Friday, September 30, 2022
Nara Sudarkasa – A Woman of High Purpose
By Julianne Malveaux (NNPA Columnist)
Published October 29, 2009

Nara Sudarkasa – A Woman of High Purpose

By Julianne Malveaux
NNPA Columnist


(NNPA) – Dr. Niara Sudarkasa, the first woman President of Lincoln University, has a name that reflects her reality. Niara means woman of high purpose, and that she is, indeed. After leaving Lincoln University in 1998, she traveled and consulted, and has recently been scholar-in-residence at the African American Research Library and Cultural Center in Fort Lauderdale, Florida.

Last week, she donated her papers and personal library, including more than 3,800 books, 4,100 issues of journals and periodicals, plaques and other collectibles, including the outfit she wore when she was enstooled as a chief in the Ife Kingdom of Nigeria. This is a sister and scholar whose name ought to be spoken frequently among African American people, especially those who have concerns about the African American family, and those who have interests in things African. We are more likely to know entertainers, however, than we are to know scholars. This is a scholar certainly worth knowing.

I had the honor of traveling to Fort Lauderdale to help salute Dr. Sudarkasa on the occasion of her very generous gift (valued at more than $270,000) to the library. In thinking about Niara’s life and career, I was especially focused on the work she has done as an Africanist and anthropologist, long before it was fashionable for African American people to look at our African roots. Indeed, Niara learned Yoruba as part of her doctoral work and studies the work that women did in African society for her dissertation. Her early work lays the foundation for contemporary work on linkages between Africa and the United States.

One of the things Dr. Sudarkasa developed is the concept of the seven R’s as foundations for family life. The R’s represent African family values that supported kinship structures. From a contemporary perspective, when we see the R’s absent, we can also explain some of the challenges that we face in family life. The R’s – respect, responsibility, restraint, reciprocity, reverence, reason and reconciliation – represent the highest and best in family life and indeed in civic life. Unfortunately, many are all too absent in relations and discourse today.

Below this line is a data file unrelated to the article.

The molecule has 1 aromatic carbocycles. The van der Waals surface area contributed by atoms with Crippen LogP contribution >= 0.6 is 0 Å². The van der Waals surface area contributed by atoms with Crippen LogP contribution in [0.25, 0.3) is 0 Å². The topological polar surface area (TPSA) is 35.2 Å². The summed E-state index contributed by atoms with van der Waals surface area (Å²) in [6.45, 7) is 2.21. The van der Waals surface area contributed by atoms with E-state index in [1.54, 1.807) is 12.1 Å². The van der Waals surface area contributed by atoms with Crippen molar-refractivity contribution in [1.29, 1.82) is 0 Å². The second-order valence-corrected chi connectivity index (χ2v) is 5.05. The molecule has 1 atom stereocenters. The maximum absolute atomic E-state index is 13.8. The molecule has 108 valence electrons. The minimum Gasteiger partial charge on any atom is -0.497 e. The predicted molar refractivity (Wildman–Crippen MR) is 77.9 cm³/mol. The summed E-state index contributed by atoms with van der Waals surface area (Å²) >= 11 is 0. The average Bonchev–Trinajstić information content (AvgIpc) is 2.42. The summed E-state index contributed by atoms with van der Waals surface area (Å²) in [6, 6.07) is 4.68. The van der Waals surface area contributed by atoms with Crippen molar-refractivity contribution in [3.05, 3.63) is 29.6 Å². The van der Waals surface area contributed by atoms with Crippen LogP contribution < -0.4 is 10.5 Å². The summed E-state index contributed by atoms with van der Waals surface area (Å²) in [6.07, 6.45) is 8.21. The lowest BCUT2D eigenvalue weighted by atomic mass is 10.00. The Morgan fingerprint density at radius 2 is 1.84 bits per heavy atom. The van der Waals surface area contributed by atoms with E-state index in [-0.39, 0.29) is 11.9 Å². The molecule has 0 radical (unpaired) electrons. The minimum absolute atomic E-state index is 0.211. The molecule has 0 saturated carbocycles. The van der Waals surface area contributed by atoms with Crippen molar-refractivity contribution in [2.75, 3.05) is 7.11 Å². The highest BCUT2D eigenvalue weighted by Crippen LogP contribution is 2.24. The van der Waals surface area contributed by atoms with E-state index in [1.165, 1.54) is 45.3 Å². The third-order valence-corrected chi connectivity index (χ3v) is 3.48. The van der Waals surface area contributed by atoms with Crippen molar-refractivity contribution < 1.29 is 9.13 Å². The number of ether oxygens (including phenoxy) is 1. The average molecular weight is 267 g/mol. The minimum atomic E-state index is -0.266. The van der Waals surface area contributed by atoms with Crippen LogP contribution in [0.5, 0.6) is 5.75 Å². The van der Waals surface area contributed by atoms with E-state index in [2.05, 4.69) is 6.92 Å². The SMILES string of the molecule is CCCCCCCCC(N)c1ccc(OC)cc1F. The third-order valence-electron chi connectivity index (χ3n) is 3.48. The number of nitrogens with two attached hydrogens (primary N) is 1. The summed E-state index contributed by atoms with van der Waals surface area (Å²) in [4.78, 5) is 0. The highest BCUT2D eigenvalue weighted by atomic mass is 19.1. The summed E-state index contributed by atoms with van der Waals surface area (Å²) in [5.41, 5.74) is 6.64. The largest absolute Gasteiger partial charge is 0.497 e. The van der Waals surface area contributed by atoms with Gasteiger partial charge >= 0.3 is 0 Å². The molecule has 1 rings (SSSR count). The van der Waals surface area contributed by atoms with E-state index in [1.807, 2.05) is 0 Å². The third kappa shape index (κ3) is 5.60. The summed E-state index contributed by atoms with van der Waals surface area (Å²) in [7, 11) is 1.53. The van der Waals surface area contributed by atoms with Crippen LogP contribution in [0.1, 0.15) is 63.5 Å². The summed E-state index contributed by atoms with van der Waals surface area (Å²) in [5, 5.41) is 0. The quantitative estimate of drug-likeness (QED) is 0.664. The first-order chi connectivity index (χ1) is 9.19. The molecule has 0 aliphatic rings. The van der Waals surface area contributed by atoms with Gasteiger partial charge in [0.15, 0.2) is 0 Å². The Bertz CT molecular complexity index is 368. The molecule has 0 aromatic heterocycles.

Niara Sudarkasa has had the blessing and the burden to be many “firsts” – the first Black woman to teach at Columbia University, where she earned her doctorate; the first Black woman to teach at New York University; the first African American woman to teach anthropology at the University of Michigan; the first woman to lead Lincoln University. Being a first isn’t easy – you are carrying the burden for the race, for the gender, being judged as a representative of everyone, not simply as a human being. In those first positions, stumbling is not an option. Niara has soared, and there are so many sister Presidents and sister scholars who stand on her shoulders.


Why write a column about this phenomenal woman? Because history has a way of swallowing women’s lives, and especially Black women’s lives, unless we insistently step up, speak up, and tell our stories. Because Niara’s story is inspirational to young women and to not-so-young women. Because we ignore the real foundations of African American Studies if we ignore this woman’s wonderful work.

The Shriver Report was released a couple of weeks ago, a collaboration between California’s first lady, Maria Shriver, and the DC-Based Center for American Progress. It alleges that “it’s a woman’s world” because women are now the majority of American workers. Indeed, women have been the majority of our nation’s college students for about a decade. But women still earn, on average, less than men do, and women’s wages have been dropping faster than men’s in this recession. I thought of Dr. Sudarkasa as I skimmed the report, thinking of the pioneer that she is, and the ways the work world has changed (but also not changed) for women. Niara Sudarkasa is among those who paved the way for women like Maria Shriver, and so many others to contemplate the contemporary status of women.

My hat is off to this woman of high purpose, an educator, author, scholar and leader whose work has made this world a better place!

Julianne Malveaux is President of Bennett College for Women in Greensboro, N.C.

Categories: Opinion

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